Coverage for young adults. Young adults will continue to be eligible to stay on their parents' health insurance policies until age 26. If your child is moving away from home (and out of your plan network) and is healthy, he or she might find better coverage with an individual policy - and it may even cost less than what you would pay if you don't have other children on your policy.

Coverage for preventive care. Most policies must provide some preventive care with no out-of-pocket expenses, regardless of the deductible. This provision makes high-deductible policies an even better deal than they once were, especially for relatively healthy people who visit the doctor primarily for their annual check-ups and tests but who need high coverage limits for unexpected illnesses and emergencies. If you have a deductible of $1,200 for individual coverage (or $2,400 for family coverage), you can make tax-deductible contributions to a health savings account and use the money tax-free for medical expenses in any year.

Consumer rebates arriving. The health care law requires insurers to use at least 80% of their premiums for medical care and quality improvements (or 85% for large-group plans), a figure called the "medical loss ratio." Companies that didn't meet these standards for 2011 have to pay rebates to consumers by August 1, 2012. Many insurers made changes to their plans and cost structures so they could avoid having to pay the rebates. Employers will generally receive the rebates for group plans, but you could receive a check or discount on future premiums if you have individual coverage, and you should be hearing from your insurer soon.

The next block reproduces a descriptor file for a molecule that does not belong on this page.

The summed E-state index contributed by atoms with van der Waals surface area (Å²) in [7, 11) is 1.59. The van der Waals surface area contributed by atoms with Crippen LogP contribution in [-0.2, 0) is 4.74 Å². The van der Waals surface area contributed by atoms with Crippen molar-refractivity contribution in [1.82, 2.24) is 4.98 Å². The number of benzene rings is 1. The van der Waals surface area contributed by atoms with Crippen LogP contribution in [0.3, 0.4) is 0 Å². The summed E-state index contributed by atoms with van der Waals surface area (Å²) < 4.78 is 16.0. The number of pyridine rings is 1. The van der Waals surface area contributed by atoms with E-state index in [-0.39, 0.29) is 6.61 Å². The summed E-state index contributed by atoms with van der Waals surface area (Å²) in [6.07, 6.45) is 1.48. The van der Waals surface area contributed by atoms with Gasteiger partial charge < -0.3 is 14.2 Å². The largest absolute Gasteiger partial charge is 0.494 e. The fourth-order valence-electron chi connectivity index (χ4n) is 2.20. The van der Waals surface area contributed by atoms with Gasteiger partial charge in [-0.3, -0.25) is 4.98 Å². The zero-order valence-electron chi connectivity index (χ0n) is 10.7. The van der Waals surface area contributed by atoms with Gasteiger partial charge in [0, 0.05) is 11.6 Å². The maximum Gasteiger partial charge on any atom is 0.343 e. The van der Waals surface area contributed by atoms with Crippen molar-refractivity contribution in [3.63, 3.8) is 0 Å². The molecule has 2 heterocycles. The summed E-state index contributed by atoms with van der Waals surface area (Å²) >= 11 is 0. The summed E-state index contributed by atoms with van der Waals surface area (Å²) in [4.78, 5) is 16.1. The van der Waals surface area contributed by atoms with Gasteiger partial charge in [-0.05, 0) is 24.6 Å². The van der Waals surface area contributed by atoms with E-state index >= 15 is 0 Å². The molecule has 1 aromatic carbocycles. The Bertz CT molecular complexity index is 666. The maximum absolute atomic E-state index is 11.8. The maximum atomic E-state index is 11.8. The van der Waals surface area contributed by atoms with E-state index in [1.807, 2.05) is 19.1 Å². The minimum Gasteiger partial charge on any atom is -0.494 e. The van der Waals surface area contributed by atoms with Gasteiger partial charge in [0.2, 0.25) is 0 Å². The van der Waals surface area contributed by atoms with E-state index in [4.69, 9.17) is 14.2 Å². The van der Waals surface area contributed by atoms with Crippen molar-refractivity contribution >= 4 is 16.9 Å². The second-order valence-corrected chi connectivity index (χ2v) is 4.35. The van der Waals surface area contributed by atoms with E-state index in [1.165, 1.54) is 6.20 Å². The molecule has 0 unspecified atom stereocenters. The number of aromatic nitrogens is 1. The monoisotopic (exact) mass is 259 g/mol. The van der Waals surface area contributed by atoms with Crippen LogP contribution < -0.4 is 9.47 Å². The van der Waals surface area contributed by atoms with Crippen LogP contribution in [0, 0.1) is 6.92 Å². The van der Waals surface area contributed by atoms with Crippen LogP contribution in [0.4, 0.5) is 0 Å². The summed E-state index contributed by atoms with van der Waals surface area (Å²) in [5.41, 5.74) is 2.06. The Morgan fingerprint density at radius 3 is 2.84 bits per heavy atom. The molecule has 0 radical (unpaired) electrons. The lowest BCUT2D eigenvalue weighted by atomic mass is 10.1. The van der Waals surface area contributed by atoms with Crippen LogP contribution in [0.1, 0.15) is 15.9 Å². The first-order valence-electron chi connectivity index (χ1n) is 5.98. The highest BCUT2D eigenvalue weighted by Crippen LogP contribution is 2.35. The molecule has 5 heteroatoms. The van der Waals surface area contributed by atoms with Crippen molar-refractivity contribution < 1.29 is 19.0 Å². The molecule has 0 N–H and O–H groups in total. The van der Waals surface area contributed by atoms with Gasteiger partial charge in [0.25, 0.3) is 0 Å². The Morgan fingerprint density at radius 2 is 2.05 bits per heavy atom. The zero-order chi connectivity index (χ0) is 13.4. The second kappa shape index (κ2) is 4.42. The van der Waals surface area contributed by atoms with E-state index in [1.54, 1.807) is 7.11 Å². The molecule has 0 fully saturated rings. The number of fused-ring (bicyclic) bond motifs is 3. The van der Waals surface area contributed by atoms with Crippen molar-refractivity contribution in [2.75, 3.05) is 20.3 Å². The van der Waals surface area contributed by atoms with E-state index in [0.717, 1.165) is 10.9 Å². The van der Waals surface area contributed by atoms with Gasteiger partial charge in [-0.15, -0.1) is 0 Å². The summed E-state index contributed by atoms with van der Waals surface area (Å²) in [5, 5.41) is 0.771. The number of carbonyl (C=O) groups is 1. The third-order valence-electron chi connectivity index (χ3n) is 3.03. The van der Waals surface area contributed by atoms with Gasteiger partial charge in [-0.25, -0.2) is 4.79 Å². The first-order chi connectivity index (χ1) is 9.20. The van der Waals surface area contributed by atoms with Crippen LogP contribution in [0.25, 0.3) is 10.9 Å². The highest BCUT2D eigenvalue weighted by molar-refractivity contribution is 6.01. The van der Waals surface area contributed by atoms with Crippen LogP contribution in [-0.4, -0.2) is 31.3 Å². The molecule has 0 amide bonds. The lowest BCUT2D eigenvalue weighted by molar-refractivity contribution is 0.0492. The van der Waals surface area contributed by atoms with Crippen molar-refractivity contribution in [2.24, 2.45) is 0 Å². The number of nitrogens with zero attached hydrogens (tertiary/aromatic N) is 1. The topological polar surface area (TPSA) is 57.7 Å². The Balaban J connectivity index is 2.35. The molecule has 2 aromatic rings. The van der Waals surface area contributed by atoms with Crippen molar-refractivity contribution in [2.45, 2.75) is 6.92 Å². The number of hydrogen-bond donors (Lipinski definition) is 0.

Shrinking flexible-spending accounts. Many employers currently let you set aside $3,000 to $4,000 of pretax money in a flexible spending account for out-of-pocket medical expenses. That maximum limit will shrink to $2,500 in 2013. If you expect to have any major uninsured medical expenses soon and have socked away enough money this year to cover them, use the money for those expenses and save the less-costly procedures for next year, when the limit shrinks.

Smaller Medicare Part D doughnut hole. Medicare Part D prescription-drug plans have always had a gap in coverage known as the doughnut hole. The coverage pays until your drug costs reach a certain level; you have to pay out of pocket until they reach the next level, at which point coverage resumes. There is currently a 50% discount on brand-name drugs that kicks in while you are in the doughnut hole, and a federal subsidy of 14% helps cover the cost of generics. Both of these breaks will increase in 2013 and close the gap even further - with a 52.5% discount on brand-name drugs and 21% subsidy for generics (go to www.medicare.gov/find-a-plan to compare plans and prices in your area for your particular drugs).

Year-round Medicare Advantage plan switch. Most people over 65 who get their medical and prescription-drug coverage through a Medicare Advantage plan can only switch plans during open-enrollment season in the fall (from October 15 to December 7), with the new plan taking effect January 1. But the health care law lets people who have access to a Medicare Advantage plan with a five-star quality rating switch plans anytime during the year (you can only switch once outside of open enrollment). This special rule doesn't help a lot of people yet - there are only 12 five-star Medicare Advantage plans in the U.S. in 2012 - but many more plans are expected to get the five-star rating next year.

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All contents copyright 2012 The Kiplinger Washington Editors, Inc. Distributed by Tribune Media Services. All rights reserved.